Introduction to IBM Case Manager and the solution templates
There are many types of case management applications. For the purposes of this tutorial, let's focus on case management solutions that are more human-centric in nature and require the coordination of different services throughout an organization, such as health, legal, or financial, in order to provide a business service for a customer or party. Typically, this includes creating a case file and following a process (or collection of processes) to ensure the delivery of the business service. Case-related information is used by case managers or members of a case team who collaborate to resolve and close a case. After the case is completed, information about the case is typically retained for compliance or in support of longer-term business processes.
These case management scenarios require highly collaborative, dynamic, and event-driven work. Often, cases and the processes that support them can have significant life cycles, and can be closed, suspended, and reopened.
An example case management solution is auto claims management in insurance services. In this scenario, a customer calls in to file a claim, and a case is opened to track this claim. Resolving the claim requires collaborative work between multiple teams, inside and outside of the organization. There are regulatory and company service-level agreements (SLAs) that dictate timelines and interactions with the customer.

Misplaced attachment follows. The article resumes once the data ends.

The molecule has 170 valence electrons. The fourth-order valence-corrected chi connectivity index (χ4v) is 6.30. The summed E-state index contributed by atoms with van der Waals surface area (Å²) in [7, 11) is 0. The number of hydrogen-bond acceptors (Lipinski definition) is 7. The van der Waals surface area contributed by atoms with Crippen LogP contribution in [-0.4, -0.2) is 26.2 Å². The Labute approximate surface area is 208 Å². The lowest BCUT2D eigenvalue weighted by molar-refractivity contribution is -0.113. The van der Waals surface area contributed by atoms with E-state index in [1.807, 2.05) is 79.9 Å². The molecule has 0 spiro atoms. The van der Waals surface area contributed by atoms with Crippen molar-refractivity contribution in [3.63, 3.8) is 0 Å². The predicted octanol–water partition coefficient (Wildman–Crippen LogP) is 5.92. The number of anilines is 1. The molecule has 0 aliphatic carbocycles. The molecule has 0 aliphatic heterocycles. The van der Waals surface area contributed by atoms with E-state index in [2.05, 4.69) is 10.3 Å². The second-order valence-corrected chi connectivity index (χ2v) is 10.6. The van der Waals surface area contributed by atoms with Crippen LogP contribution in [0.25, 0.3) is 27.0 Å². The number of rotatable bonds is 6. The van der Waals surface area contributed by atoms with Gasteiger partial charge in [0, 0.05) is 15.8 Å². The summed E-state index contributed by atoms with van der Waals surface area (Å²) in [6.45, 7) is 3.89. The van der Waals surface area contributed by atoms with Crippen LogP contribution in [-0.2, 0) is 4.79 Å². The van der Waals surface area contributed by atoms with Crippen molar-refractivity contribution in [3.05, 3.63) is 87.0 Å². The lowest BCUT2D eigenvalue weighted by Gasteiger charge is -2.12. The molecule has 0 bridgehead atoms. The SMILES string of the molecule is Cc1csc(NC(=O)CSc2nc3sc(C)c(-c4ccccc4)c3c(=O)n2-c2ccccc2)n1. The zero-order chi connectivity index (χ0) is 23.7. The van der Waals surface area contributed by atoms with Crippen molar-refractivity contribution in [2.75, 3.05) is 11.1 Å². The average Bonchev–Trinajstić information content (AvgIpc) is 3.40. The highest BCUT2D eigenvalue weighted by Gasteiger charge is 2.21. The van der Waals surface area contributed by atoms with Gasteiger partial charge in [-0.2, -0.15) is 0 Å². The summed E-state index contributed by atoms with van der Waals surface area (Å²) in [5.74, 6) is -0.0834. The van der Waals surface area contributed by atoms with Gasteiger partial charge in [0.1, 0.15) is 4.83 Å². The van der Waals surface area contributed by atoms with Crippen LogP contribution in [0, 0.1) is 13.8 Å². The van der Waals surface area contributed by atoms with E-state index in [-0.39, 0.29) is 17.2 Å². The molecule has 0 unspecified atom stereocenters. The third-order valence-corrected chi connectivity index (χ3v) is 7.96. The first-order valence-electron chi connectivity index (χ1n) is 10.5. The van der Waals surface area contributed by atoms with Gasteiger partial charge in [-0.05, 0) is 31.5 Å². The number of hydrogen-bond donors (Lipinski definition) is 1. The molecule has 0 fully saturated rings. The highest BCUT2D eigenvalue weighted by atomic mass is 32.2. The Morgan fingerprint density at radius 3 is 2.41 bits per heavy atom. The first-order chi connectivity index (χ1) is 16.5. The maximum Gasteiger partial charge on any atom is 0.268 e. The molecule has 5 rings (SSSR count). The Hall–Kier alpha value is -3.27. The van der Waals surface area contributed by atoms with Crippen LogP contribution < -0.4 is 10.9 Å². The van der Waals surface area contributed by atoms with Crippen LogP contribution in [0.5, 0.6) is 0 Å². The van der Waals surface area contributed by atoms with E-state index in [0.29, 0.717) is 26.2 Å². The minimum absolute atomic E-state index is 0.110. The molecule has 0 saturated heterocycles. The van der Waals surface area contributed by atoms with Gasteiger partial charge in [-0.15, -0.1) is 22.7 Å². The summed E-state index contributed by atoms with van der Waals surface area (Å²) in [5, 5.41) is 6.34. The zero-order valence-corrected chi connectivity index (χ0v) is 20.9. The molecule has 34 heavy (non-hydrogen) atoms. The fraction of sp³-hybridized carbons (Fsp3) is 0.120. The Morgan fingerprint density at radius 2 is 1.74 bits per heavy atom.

Delivering this type of solution requires the effective integration and leveraging of a broad set of capabilities as illustrated in Figure 2.
Figure 2. Artifacts in advanced case management
Case content must be gathered and maintained in a single, secure location and passed seamlessly between all individuals working on the case. Context must be complete and consistent across all users. Events, business rules, and workflow help to automate elements of the process to reduce errors, ease the burden on the user, and increase efficiency. Efficient collaboration between team members is critical. Providing transparency into the process is important, not only for operational purposes but also for assessing the impact of the solution on the overall business.
IBM Case Manager provides a platform that leverages capabilities from across IBM Software Group to deliver the advanced requirements needed to drive better case outcomes. The platform combines enterprise content management and business process management, along with integrated rules, events, collaboration, and analytics to deliver a comprehensive case management product. On top of this platform, IBM Case Manager provides a set of tooling that enables business analysts to quickly define solutions, and then collaborate with customers and IT to deliver them.
There are case management solutions in virtually every industry. Figure 3 illustrates some of these case management solutions.
Figure 3. Different types of cases across industries